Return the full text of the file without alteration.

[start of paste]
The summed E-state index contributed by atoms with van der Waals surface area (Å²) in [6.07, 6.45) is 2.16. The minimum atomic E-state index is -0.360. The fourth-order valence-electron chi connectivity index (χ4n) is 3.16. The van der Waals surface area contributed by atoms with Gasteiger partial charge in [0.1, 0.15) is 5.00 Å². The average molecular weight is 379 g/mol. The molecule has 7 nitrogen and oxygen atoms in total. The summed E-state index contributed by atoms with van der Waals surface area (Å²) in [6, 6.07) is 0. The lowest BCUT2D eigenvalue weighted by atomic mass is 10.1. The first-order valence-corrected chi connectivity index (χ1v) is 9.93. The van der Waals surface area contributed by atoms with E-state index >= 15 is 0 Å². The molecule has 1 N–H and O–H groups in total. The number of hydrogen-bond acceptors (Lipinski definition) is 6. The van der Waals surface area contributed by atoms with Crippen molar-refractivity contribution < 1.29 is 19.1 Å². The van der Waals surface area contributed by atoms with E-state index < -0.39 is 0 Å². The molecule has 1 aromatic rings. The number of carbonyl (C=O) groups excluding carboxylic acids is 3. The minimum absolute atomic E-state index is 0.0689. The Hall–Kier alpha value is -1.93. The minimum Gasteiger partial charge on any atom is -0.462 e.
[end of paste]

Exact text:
The summed E-state index contributed by atoms with van der Waals surface area (Å²) in [6.07, 6.45) is 2.16. The minimum atomic E-state index is -0.360. The fourth-order valence-electron chi connectivity index (χ4n) is 3.16. The van der Waals surface area contributed by atoms with Gasteiger partial charge in [0.1, 0.15) is 5.00 Å². The average molecular weight is 379 g/mol. The molecule has 7 nitrogen and oxygen atoms in total. The summed E-state index contributed by atoms with van der Waals surface area (Å²) in [6, 6.07) is 0. The lowest BCUT2D eigenvalue weighted by atomic mass is 10.1. The first-order valence-corrected chi connectivity index (χ1v) is 9.93. The van der Waals surface area contributed by atoms with E-state index >= 15 is 0 Å². The molecule has 1 N–H and O–H groups in total. The number of hydrogen-bond acceptors (Lipinski definition) is 6. The van der Waals surface area contributed by atoms with Crippen molar-refractivity contribution < 1.29 is 19.1 Å². The van der Waals surface area contributed by atoms with E-state index < -0.39 is 0 Å². The molecule has 1 aromatic rings. The number of carbonyl (C=O) groups excluding carboxylic acids is 3. The minimum absolute atomic E-state index is 0.0689. The Hall–Kier alpha value is -1.93. The minimum Gasteiger partial charge on any atom is -0.462 e.